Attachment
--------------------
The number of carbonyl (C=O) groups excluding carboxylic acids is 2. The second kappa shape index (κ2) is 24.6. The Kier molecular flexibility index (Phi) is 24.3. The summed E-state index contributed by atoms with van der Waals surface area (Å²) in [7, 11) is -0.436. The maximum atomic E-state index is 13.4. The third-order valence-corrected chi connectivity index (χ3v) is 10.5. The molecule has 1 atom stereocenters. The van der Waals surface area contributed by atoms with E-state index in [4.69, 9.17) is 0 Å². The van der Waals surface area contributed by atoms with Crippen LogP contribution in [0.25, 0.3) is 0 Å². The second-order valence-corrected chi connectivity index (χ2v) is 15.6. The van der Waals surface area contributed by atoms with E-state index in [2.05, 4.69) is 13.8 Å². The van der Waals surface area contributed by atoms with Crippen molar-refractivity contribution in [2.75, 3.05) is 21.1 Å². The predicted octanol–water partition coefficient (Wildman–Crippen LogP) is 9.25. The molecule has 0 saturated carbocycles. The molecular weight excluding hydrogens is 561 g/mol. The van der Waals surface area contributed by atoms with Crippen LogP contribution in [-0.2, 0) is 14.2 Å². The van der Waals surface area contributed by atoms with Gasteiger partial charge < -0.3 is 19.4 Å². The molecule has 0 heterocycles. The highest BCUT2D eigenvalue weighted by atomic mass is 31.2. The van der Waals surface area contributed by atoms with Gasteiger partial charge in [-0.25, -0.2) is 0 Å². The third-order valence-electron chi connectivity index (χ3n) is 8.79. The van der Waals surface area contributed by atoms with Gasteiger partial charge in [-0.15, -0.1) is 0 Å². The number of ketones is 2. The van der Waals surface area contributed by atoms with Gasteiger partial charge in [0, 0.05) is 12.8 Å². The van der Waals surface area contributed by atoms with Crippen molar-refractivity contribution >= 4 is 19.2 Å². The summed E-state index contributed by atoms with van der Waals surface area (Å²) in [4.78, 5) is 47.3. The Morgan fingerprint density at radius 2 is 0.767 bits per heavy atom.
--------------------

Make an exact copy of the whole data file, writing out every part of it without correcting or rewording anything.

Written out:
The number of carbonyl (C=O) groups excluding carboxylic acids is 2. The second kappa shape index (κ2) is 24.6. The Kier molecular flexibility index (Phi) is 24.3. The summed E-state index contributed by atoms with van der Waals surface area (Å²) in [7, 11) is -0.436. The maximum atomic E-state index is 13.4. The third-order valence-corrected chi connectivity index (χ3v) is 10.5. The molecule has 1 atom stereocenters. The van der Waals surface area contributed by atoms with E-state index in [4.69, 9.17) is 0 Å². The van der Waals surface area contributed by atoms with Crippen LogP contribution in [0.25, 0.3) is 0 Å². The second-order valence-corrected chi connectivity index (χ2v) is 15.6. The van der Waals surface area contributed by atoms with E-state index in [2.05, 4.69) is 13.8 Å². The van der Waals surface area contributed by atoms with Crippen molar-refractivity contribution in [2.75, 3.05) is 21.1 Å². The predicted octanol–water partition coefficient (Wildman–Crippen LogP) is 9.25. The molecule has 0 saturated carbocycles. The molecular weight excluding hydrogens is 561 g/mol. The van der Waals surface area contributed by atoms with Crippen LogP contribution in [-0.2, 0) is 14.2 Å². The van der Waals surface area contributed by atoms with Gasteiger partial charge < -0.3 is 19.4 Å². The molecule has 0 heterocycles. The highest BCUT2D eigenvalue weighted by atomic mass is 31.2. The van der Waals surface area contributed by atoms with Gasteiger partial charge in [-0.25, -0.2) is 0 Å². The third-order valence-electron chi connectivity index (χ3n) is 8.79. The van der Waals surface area contributed by atoms with Gasteiger partial charge in [-0.15, -0.1) is 0 Å². The number of ketones is 2. The van der Waals surface area contributed by atoms with Gasteiger partial charge in [0, 0.05) is 12.8 Å². The van der Waals surface area contributed by atoms with Crippen molar-refractivity contribution >= 4 is 19.2 Å². The summed E-state index contributed by atoms with van der Waals surface area (Å²) in [4.78, 5) is 47.3. The Morgan fingerprint density at radius 2 is 0.767 bits per heavy atom.